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Montreal brims with street art; this colorful critter coiled outside our lunch venue

After lunch, I trudged up the hill on Peel Street (torn up for new water mains) to the Institute of Air and Space Law, and delivered a talk on airline alliances to a hugely multinational class of 20.  Back down the hill (wish I could have balanced on the rolling suitcase, wheeeeee), onto the Metro, the 747 STM bus, and a flight home.  I never tire of Montreal, even for a short visit.

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I visited just days after marijuana became legal in Canada; here a deposit bin just before entering the U.S. Customs Preclearance Facility

 

Six days later, on Sunday, October 28, I flew west to Chicago and on to Omaha, for a week of teaching in the Aviation Institute of the University of Nebraska Omaha.  Landed in early afternoon, hopped in a taxi piloted by a friendly Ethiopian immigrant (tech-savvy, I paid him via the Square app on his smartphone), checked into the hotel near campus, changed into jeans, and jumped on a Heartland BCycle, Omaha’s bikeshare system.

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Omaha’s Midtown district, anchored by Mutual of Omaha (insurance); new commercial and residential buildings and plenty of green space

I have for decades said that anyone who thinks the Midwest is flat has never been there, and that’s totally true about Omaha.  I headed east toward downtown, up and down, up and down, up and down.  Nearly everyone I passed nodded, smiled,  or made eye contact.  Chatted briefly with a few people at stoplights.  It was great to be “home” in the Midwest.  Had a good look at a pleasant mid-size city, then rode across the wide Missouri into Council Bluffs, Iowa – an interstate ramble.  I missed lunch, and my “fuel tank” was low on the ride back.  One way to conserve energy was to time the three downhill glides to zip through green lights at the bottoms – it was the cycling equivalent of large birds riding thermal updrafts in the summer!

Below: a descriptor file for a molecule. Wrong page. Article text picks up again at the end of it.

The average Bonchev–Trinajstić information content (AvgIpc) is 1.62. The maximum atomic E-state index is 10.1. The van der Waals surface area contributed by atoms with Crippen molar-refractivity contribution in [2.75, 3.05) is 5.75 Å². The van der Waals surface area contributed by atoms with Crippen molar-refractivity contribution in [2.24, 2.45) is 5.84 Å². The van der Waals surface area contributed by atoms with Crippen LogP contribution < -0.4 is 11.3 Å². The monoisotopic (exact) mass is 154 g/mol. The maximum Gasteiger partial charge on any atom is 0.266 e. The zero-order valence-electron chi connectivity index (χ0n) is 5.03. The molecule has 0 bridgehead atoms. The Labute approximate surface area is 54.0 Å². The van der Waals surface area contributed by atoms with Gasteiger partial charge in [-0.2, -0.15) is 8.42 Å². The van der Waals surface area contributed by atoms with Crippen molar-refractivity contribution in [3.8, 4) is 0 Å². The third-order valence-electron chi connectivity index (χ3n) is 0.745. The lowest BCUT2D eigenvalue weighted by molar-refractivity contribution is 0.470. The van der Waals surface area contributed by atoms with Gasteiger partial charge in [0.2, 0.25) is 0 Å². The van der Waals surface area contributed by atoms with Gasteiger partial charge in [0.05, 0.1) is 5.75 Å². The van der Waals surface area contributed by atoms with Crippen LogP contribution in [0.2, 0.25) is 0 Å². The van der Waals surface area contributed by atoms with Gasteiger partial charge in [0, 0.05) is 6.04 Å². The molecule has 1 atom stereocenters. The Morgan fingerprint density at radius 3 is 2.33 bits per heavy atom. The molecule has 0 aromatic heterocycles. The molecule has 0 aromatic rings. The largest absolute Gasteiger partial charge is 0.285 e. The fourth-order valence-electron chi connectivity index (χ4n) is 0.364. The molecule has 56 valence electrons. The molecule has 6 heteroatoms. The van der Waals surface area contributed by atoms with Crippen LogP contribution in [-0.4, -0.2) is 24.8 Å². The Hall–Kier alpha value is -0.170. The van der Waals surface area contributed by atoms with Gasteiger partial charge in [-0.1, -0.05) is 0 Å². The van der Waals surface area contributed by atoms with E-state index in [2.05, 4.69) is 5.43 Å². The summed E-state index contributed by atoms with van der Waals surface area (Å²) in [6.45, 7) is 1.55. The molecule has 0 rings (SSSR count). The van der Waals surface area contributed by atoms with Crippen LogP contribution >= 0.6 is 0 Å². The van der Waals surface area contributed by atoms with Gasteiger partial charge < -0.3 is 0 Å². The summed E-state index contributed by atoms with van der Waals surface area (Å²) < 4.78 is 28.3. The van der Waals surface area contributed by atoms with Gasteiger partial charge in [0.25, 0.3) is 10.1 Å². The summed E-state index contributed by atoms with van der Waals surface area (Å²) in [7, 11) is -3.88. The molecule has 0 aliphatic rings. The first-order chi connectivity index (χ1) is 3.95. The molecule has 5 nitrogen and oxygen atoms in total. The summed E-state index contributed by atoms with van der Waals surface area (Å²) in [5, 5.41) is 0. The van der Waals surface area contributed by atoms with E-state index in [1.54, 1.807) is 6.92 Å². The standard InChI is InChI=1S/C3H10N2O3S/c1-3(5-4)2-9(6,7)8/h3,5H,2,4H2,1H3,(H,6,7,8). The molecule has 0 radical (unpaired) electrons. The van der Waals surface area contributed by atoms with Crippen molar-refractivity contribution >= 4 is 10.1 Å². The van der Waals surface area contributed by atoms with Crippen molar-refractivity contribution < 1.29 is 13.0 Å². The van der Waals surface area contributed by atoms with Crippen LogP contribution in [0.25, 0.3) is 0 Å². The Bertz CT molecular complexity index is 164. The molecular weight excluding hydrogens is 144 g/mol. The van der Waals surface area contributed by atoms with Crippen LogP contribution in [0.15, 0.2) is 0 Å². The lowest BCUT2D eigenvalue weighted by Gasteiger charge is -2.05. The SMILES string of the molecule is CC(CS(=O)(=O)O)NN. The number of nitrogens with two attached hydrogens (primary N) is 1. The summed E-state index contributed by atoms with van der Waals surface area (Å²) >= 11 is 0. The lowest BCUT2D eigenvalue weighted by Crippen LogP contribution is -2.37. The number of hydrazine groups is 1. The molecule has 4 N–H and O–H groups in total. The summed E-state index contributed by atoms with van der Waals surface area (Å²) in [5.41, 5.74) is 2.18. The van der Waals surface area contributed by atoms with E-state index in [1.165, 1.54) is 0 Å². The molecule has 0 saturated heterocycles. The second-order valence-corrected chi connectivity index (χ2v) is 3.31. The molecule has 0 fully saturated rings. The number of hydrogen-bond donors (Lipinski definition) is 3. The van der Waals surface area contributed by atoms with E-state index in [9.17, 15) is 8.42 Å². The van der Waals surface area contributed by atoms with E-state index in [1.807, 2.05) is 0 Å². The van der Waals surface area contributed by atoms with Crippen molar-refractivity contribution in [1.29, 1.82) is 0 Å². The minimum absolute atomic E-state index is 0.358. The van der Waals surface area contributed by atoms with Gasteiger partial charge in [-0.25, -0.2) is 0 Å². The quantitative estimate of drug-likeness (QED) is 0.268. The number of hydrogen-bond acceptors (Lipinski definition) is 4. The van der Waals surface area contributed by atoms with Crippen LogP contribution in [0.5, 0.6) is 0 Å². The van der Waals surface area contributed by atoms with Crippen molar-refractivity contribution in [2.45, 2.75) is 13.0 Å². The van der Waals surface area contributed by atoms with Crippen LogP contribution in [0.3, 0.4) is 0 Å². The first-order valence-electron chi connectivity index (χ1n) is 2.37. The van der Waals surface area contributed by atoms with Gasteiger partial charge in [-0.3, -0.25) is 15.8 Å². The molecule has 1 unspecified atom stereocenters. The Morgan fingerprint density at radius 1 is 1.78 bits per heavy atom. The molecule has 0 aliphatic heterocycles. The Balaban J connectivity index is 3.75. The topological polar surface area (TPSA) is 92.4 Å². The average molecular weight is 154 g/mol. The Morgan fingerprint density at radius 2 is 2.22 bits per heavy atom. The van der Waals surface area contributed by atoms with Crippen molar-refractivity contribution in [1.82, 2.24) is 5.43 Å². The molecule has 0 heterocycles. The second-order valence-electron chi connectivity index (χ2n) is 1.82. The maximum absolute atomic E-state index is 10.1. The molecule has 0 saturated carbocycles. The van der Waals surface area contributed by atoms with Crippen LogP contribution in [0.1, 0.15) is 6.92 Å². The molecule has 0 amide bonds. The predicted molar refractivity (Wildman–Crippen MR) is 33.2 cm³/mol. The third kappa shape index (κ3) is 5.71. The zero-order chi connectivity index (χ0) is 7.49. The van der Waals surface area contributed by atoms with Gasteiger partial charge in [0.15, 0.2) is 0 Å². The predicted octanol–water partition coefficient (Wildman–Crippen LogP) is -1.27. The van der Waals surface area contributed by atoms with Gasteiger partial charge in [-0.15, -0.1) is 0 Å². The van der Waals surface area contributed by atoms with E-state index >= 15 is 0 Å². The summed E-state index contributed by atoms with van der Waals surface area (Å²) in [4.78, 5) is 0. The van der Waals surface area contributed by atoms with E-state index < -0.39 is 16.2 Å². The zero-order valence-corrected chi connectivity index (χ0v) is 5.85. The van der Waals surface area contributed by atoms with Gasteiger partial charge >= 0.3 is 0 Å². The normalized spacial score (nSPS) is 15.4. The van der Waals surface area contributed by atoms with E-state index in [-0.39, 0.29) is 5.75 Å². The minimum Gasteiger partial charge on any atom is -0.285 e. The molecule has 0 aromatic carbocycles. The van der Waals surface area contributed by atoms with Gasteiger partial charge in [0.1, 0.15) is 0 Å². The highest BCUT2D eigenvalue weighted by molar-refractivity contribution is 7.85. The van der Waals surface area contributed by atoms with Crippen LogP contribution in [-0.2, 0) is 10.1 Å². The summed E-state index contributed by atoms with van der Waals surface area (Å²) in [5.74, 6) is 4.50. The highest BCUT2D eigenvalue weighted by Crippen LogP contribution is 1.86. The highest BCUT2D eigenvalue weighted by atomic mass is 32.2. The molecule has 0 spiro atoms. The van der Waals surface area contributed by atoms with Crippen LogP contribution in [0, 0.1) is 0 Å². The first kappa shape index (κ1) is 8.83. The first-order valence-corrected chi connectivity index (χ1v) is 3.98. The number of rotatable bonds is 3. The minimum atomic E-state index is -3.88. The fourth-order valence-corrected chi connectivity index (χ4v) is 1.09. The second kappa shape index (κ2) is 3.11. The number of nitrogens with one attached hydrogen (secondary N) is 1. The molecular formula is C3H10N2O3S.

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The city still has wonderful old buildings from its era of fast growth a century ago; at left, the former public library (note authors’ names above the windows), and a big office building in what’s simply called Commercial style

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The sinuous Bob Kerrey Pedestrian Bridge across the wide Missouri (named for a former U.S. senator)

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My fave Omaha neighborhood, Happy Hollow, just east of UNO

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Nebraska microbrew, a reward for the hilly ride!

My UNO host and director of the Aviation Institute, Scott Tarry, and his wife Mary picked me up at 5:45, and we motored a couple of miles north into an agreeable older neighborhood called Dundee for dinner at Pitch.  A superb meal, and good talk.